A map is included of the places mentioned, another learning challenge. The book is suitable for the age range of upper primary, about 8-12+.
Other children's books by the same author are:
Three Tales of Moyle, for 8-12 year olds
Patrick, Brigid and Columcille, for teenagers.
Adult books by the same author include:
The Nine Glens, Downpatrick and Lecale, Inch Abbey and Parish. Pamphlets include: Places of Historical Interest around Newcastle, Finn MacCool. Who was Saint Patrick?
She holds a B.A. from Queens University which included modules on Irish history. Maureen Donnelly,
|Posted by Sean O'Halloran on January 27, 2019 at 4:35 PM||comments (0)|
PAPERBACK NOVEL, Pgs. 466
On the day after Hitler’s annexation of Austria and little more than a year before the start of World War 2, Richard Preston interviews for a post as head of a famous but crumbling British public school and gets the job despite never being allowed to answer a question. But his problems are just beginning when he struggles with his own war memories, an abusive or apathetic staff, a crooked bursar, a coup by fascist prefects, harassed juniors, offended royals, tumbling frescoes, decaying buildings, his daughters’ romantic entanglements, and the realisation that amidst a deteriorating international situation he is losing his own fight with a fate where everything he touches turns to farce.
|Posted by Sean O'Halloran on October 16, 2018 at 4:50 PM||comments (0)|
Dan Masterson (the first Poet Laureate of NY State's Rockland County, and Poet Emeritus at SUNY Rockland CC) writes: 'What a solid, embracing collection. "Valley Forge" & "Veterans Cemetery" are fine additions,.. They remind us of Maire's strict choices of verbs: the thrust they inflict and the immediate and lasting images they carry. We are also reminded of her strict/ and demanding use of adjectives: never cosmetic - always expansive. Among the array of gifts she gives her readers is interesting use of punctuation, -and the smooth or startling line-breaks that have us assume a change or resume the storyline.'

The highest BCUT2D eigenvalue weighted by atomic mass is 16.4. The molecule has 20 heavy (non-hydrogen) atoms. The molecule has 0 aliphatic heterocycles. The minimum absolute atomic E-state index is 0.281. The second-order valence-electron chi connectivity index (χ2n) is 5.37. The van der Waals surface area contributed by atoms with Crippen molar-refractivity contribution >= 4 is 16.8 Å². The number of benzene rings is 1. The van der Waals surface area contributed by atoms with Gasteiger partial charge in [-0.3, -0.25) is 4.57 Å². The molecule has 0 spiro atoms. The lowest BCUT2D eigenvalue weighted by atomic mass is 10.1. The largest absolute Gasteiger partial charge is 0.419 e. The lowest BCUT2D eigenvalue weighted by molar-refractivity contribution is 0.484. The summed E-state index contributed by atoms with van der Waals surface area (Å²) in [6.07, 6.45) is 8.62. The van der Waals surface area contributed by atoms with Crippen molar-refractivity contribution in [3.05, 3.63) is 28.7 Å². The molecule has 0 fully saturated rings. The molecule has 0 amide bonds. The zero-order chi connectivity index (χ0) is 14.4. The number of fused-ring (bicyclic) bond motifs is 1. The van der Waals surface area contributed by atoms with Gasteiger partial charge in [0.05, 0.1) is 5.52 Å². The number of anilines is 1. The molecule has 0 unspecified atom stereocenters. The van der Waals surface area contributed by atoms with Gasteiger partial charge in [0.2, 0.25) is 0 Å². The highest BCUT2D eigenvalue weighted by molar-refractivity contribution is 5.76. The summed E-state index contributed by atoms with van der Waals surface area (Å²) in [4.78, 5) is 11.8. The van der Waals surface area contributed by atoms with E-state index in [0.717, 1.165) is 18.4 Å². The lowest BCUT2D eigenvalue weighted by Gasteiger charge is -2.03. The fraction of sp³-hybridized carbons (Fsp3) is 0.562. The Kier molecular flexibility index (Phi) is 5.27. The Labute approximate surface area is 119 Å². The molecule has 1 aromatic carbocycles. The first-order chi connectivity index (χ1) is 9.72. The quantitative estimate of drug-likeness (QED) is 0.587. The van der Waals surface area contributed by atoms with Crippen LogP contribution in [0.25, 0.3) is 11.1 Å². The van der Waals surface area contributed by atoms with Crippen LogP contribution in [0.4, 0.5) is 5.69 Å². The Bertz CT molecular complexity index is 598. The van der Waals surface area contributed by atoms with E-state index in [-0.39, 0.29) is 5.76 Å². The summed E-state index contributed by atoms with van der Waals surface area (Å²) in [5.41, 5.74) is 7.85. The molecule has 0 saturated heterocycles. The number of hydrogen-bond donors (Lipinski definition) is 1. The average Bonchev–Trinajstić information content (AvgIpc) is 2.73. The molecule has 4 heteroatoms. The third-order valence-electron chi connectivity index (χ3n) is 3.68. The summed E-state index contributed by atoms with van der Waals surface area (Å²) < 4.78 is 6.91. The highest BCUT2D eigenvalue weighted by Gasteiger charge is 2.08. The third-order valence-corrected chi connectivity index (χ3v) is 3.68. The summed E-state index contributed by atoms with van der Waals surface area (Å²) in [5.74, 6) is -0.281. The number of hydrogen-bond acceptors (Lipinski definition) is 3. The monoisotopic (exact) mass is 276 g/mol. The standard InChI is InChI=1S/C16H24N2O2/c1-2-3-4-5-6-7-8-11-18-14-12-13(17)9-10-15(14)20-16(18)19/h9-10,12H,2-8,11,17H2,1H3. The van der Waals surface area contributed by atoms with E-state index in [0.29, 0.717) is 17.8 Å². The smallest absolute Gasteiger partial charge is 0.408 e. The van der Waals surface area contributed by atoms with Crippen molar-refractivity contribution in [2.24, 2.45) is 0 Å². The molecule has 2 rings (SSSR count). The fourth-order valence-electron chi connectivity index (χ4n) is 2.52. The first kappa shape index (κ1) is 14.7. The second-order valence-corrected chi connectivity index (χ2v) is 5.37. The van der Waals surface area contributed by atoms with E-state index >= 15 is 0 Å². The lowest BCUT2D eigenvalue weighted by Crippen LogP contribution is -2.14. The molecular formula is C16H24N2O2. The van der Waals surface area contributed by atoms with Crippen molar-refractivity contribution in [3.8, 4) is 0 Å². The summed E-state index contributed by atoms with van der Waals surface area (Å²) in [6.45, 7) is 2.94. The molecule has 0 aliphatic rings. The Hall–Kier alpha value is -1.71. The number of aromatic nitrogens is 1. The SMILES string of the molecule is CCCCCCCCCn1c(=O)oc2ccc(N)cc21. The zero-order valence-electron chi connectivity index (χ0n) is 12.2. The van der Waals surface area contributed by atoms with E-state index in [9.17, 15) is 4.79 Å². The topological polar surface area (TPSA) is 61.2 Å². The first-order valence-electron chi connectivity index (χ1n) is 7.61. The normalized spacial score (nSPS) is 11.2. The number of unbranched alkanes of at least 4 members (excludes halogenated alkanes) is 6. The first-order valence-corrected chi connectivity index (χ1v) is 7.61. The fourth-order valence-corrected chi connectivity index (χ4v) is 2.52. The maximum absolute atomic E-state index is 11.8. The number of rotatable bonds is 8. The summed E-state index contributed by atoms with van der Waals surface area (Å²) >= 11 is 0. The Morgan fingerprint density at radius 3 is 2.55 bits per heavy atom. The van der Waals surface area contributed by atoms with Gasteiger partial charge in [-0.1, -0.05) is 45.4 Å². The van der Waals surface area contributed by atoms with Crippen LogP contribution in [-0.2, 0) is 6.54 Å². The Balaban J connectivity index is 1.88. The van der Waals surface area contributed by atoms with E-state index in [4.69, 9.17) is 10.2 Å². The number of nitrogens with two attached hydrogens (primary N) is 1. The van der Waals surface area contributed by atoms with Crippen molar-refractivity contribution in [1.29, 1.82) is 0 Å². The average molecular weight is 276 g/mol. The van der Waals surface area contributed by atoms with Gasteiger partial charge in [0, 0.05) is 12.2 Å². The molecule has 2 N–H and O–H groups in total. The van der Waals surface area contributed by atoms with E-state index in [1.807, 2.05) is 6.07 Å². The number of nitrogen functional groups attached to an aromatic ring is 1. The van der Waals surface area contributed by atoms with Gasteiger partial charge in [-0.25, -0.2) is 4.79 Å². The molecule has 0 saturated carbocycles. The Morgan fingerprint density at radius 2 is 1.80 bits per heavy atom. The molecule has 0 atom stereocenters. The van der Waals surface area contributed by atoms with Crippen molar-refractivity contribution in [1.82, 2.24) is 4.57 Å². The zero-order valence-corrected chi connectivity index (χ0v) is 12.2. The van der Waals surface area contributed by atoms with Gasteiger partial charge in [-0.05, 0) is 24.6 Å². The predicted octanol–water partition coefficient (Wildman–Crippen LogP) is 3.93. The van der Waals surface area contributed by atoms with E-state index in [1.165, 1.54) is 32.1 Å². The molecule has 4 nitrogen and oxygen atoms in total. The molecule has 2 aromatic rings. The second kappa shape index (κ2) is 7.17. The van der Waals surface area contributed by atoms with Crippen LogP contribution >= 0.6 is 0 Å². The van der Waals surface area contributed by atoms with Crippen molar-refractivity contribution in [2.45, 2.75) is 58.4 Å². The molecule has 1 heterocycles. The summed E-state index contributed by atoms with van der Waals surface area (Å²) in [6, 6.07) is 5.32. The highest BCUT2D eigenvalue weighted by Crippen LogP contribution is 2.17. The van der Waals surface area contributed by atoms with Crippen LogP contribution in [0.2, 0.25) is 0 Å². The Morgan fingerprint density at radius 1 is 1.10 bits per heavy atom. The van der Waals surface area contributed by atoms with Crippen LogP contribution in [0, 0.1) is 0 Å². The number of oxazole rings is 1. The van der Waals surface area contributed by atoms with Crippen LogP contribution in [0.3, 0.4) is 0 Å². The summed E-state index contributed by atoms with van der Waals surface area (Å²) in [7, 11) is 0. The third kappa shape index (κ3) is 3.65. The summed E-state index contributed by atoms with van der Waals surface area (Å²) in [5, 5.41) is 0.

|Posted by Sean O'Halloran on August 9, 2018 at 6:55 AM||comments (0)|
Maire Liberace reading a selection of poems from her second book of poems, 'Lament In A Minor Key'. Her earlier work 'Walking on Water' was a celebration of Ireland. Her new work is broader in tone and topic - dark moments laced with bright threads of hope.
|Posted by Sean O'Halloran on August 9, 2018 at 6:50 AM||comments (0)|
Mike Turner introducing his debut children’s novel, 'Zarafina, Princess of Kendoria'. In the story Mike's granddaughter discovers she has another life as Princess Zarafina in the Kingdom of Kendoria were she is needed to destroy a loomong evil.
The real Molly was at hand to read passages from the book, along with Mike and the support of her mother.
The successful event was part of Clachan Publications celebration of its 50th publication, and took place in the Harbour Gallery, Ballycastle. This proved to be a most welcoming and supportive venue.
|Posted by Sean O'Halloran on August 1, 2018 at 8:10 PM||comments (0)|
|Posted by Sean O'Halloran on June 11, 2018 at 7:00 PM||comments (0)|
Clachan Publishing is delighted with our latest publication -
This A1 sized map identifies the territories of the Irish clans and its lords and septs in the period 1540. The territories are colour-coded to identify the origin of each clan, whether Gaelic, Norman, Scottish, Gallowglass or Viking.
It is an A1 sized poster, measuring 23.4 x 33.10 inches.
It is beautifully presented in full colour with a gloss finish. It is a source of interesting historic information and a very pleasing addition to any home or classroom.
|Posted by Sean O'Halloran on June 6, 2018 at 8:15 AM||comments (0)|
Congratulations to has just published some of her recent poetry. ow.ly/6YSw30kK4o0
|Posted by Sean O'Halloran on April 3, 2018 at 7:05 PM||comments (0)|
❤️ #lifesdream #publishedauthor #childrensbooks #zarafina #family #lovewriting #accomplishments
|Posted by Sean O'Halloran on January 16, 2018 at 7:35 AM||comments (0)|
|Posted by Sean O'Halloran on January 13, 2018 at 6:25 PM||comments (0)|
A voice for the future
Delighted to see four of Sarah Fox's poems published in 'One Man's Poison', Clachan Publishing, feature in the February issue of 'A New Ulster'.
|Posted by Sean O'Halloran on January 10, 2018 at 7:45 AM||comments (0)|
is a remarkable collection of poems by a young woman who has experienced considerable suffering and pain for most of her life through ill health. Yet she retains a great capacity for joy, love and hope.